(outer-most solar system planet)
Neptune is the outer-most known planet in the solar system.
Among the solar system planets,
it is easily most similar to Uranus,
having a slightly larger mass and a slightly smaller radius.
It has 14 moons, of which one, Triton, is substantial.
Triton has a retrograde orbit, suggesting it is a captured minor planet.
Pluto and Neptune have a 3:2 orbital resonance.
The only mission to fly near Neptune was Voyager 2 in 1989.
Among its observations was a spot on the surface analogous to Jupiter's,
Neptune's called the Great Dark Spot (GDS or GDS-89), a storm
in Neptune's atmosphere. Subsequent HST observation
has shown the spot disappeared and later has shown another such spot.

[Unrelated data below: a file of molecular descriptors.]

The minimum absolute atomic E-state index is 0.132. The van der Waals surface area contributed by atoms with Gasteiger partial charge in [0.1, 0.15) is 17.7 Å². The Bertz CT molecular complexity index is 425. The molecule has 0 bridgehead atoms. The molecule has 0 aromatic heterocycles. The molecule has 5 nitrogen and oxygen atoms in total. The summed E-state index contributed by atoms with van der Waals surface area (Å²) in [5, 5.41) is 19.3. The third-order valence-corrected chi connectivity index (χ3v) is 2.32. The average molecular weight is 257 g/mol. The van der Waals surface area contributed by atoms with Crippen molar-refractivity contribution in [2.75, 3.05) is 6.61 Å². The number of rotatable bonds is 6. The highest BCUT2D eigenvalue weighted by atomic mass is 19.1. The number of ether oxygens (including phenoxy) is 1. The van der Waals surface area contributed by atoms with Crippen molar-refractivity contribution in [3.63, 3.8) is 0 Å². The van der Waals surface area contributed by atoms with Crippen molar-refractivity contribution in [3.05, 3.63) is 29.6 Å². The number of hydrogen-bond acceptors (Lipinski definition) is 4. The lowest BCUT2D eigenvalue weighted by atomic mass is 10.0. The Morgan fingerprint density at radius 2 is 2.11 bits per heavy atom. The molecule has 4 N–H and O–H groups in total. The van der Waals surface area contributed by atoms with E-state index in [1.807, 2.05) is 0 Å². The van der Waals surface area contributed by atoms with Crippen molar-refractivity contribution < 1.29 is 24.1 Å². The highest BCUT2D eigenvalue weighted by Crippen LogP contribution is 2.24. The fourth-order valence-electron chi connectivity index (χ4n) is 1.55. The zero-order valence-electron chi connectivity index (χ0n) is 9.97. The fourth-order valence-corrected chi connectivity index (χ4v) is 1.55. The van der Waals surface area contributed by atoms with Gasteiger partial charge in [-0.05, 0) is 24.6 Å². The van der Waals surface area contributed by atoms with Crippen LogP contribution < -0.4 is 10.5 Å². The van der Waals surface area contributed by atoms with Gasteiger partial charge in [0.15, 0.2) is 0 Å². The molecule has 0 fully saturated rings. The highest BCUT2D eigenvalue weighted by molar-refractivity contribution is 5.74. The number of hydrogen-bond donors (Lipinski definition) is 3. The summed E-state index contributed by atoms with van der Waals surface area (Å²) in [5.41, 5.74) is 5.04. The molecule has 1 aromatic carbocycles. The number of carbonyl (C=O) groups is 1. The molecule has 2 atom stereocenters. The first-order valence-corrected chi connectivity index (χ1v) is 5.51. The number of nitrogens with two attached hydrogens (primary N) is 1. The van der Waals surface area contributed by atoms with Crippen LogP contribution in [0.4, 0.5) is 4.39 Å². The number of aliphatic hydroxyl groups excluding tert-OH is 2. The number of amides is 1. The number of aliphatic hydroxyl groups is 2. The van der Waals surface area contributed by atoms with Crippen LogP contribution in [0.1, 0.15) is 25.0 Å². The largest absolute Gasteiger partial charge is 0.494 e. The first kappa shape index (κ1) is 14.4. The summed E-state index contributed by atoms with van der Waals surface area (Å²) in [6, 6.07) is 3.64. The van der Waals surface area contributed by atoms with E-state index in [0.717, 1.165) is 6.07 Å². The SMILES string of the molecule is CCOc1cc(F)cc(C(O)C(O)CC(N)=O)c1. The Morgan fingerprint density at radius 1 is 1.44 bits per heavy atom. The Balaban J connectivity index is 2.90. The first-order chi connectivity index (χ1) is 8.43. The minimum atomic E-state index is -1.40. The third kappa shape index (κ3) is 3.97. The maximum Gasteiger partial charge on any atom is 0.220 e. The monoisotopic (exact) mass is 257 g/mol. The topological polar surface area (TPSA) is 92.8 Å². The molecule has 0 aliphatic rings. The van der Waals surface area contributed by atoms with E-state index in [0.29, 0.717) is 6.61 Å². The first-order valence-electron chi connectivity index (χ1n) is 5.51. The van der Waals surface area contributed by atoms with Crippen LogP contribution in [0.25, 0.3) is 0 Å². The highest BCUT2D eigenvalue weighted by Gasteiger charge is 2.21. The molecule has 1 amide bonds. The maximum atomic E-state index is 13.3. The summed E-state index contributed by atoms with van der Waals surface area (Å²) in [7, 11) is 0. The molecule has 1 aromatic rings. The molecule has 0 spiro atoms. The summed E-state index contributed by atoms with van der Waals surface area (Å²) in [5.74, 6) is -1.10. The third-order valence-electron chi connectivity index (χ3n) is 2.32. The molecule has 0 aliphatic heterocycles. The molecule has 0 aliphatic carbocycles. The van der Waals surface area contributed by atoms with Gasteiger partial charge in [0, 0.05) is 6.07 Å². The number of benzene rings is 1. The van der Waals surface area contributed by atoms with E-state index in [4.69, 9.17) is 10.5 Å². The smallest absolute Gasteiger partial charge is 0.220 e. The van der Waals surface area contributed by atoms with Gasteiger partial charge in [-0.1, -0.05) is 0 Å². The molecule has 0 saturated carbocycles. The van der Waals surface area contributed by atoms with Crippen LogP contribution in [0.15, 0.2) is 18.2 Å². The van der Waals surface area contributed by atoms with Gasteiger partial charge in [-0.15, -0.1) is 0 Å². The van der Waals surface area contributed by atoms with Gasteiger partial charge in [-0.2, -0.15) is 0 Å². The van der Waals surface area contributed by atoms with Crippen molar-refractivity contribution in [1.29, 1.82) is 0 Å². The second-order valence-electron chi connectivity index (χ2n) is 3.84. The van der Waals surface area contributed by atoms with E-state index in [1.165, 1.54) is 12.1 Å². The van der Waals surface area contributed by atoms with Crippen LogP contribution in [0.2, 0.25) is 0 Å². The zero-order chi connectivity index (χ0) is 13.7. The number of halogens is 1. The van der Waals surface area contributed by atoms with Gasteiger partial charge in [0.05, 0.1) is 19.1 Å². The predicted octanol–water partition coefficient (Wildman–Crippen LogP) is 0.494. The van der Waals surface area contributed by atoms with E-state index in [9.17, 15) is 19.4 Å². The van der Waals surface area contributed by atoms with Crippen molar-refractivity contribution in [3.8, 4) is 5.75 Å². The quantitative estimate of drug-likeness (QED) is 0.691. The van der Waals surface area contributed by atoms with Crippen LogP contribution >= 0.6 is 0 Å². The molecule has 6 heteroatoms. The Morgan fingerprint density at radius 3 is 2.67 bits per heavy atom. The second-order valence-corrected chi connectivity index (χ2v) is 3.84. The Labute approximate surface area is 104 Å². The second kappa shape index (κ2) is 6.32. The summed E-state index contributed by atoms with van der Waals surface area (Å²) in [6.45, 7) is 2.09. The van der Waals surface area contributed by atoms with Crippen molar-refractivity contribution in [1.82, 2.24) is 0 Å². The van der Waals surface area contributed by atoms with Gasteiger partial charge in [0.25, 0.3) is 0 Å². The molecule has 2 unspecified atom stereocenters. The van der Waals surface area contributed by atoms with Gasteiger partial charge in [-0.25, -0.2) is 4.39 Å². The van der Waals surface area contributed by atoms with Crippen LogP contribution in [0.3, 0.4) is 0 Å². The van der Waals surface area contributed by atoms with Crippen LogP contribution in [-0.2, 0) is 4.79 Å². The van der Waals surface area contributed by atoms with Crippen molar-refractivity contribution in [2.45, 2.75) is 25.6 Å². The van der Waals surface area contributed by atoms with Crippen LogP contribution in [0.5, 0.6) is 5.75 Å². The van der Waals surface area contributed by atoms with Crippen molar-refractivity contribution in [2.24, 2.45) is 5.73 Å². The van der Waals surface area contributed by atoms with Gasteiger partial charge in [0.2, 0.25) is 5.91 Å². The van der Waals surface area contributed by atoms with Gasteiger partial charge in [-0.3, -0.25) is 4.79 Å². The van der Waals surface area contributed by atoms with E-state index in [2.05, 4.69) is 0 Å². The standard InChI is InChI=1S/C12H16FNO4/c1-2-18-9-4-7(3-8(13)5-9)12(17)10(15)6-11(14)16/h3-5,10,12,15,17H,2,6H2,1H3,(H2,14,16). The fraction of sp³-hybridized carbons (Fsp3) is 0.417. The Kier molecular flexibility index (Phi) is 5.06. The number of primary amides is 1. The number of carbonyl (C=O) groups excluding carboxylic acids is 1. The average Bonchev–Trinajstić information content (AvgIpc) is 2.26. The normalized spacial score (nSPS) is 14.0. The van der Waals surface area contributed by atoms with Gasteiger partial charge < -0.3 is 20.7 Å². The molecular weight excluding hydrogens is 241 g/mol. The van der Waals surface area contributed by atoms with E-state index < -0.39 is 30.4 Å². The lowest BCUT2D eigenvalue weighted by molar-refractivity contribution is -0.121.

The term Neptune is also used for Neptune-like
extra-solar planets, specifically significantly larger than
Earth and smaller than Jupiter or Saturn,
and typically a gas planet, perhaps with other
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Referenced by pages:
astronomical unit (AU)
equilibrium temperature (Teq)
Gliese 436 b (GJ 436 b)
Kuiper Belt (K Belt)
late heavy bombardment (LHB)
moment of inertia factor
solar mass (MSun)
Outer Solar System Origins Survey (OSSOS)
supercritical fluid (SCF)
Transiting Exoplanet Survey Satellite (TESS)
trans-Neptunian object (TNO)
TW Hydrae (TW Hya)